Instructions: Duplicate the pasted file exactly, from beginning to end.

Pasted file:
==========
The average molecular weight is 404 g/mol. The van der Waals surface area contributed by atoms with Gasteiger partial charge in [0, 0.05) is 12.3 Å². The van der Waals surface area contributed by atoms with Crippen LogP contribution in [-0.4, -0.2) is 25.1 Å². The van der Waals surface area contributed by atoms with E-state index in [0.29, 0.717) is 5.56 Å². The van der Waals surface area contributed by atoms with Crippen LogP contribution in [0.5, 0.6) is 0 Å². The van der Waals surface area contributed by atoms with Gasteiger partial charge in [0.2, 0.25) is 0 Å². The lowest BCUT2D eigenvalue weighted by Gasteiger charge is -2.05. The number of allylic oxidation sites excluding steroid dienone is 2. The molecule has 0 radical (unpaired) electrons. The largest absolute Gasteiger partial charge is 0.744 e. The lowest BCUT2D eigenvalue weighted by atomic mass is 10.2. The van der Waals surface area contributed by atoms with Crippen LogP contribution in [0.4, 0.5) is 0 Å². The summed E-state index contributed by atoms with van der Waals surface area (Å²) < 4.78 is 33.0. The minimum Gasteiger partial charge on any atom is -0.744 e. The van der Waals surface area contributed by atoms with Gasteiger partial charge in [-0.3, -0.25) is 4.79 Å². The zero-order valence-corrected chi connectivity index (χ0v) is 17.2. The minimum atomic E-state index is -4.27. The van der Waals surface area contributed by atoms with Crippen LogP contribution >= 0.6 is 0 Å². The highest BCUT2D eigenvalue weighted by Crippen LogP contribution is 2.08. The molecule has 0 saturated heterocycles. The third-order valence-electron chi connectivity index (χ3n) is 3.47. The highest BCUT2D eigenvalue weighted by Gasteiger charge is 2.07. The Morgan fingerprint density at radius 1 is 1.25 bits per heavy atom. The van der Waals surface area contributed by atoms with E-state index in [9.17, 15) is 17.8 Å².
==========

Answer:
The average molecular weight is 404 g/mol. The van der Waals surface area contributed by atoms with Gasteiger partial charge in [0, 0.05) is 12.3 Å². The van der Waals surface area contributed by atoms with Crippen LogP contribution in [-0.4, -0.2) is 25.1 Å². The van der Waals surface area contributed by atoms with E-state index in [0.29, 0.717) is 5.56 Å². The van der Waals surface area contributed by atoms with Crippen LogP contribution in [0.5, 0.6) is 0 Å². The van der Waals surface area contributed by atoms with Gasteiger partial charge in [0.2, 0.25) is 0 Å². The lowest BCUT2D eigenvalue weighted by Gasteiger charge is -2.05. The number of allylic oxidation sites excluding steroid dienone is 2. The molecule has 0 radical (unpaired) electrons. The largest absolute Gasteiger partial charge is 0.744 e. The lowest BCUT2D eigenvalue weighted by atomic mass is 10.2. The van der Waals surface area contributed by atoms with Crippen LogP contribution in [0.4, 0.5) is 0 Å². The summed E-state index contributed by atoms with van der Waals surface area (Å²) < 4.78 is 33.0. The minimum Gasteiger partial charge on any atom is -0.744 e. The van der Waals surface area contributed by atoms with Gasteiger partial charge in [-0.3, -0.25) is 4.79 Å². The zero-order valence-corrected chi connectivity index (χ0v) is 17.2. The minimum atomic E-state index is -4.27. The van der Waals surface area contributed by atoms with Crippen LogP contribution >= 0.6 is 0 Å². The highest BCUT2D eigenvalue weighted by Crippen LogP contribution is 2.08. The molecule has 0 saturated heterocycles. The third-order valence-electron chi connectivity index (χ3n) is 3.47. The highest BCUT2D eigenvalue weighted by Gasteiger charge is 2.07. The Morgan fingerprint density at radius 1 is 1.25 bits per heavy atom. The van der Waals surface area contributed by atoms with E-state index in [9.17, 15) is 17.8 Å².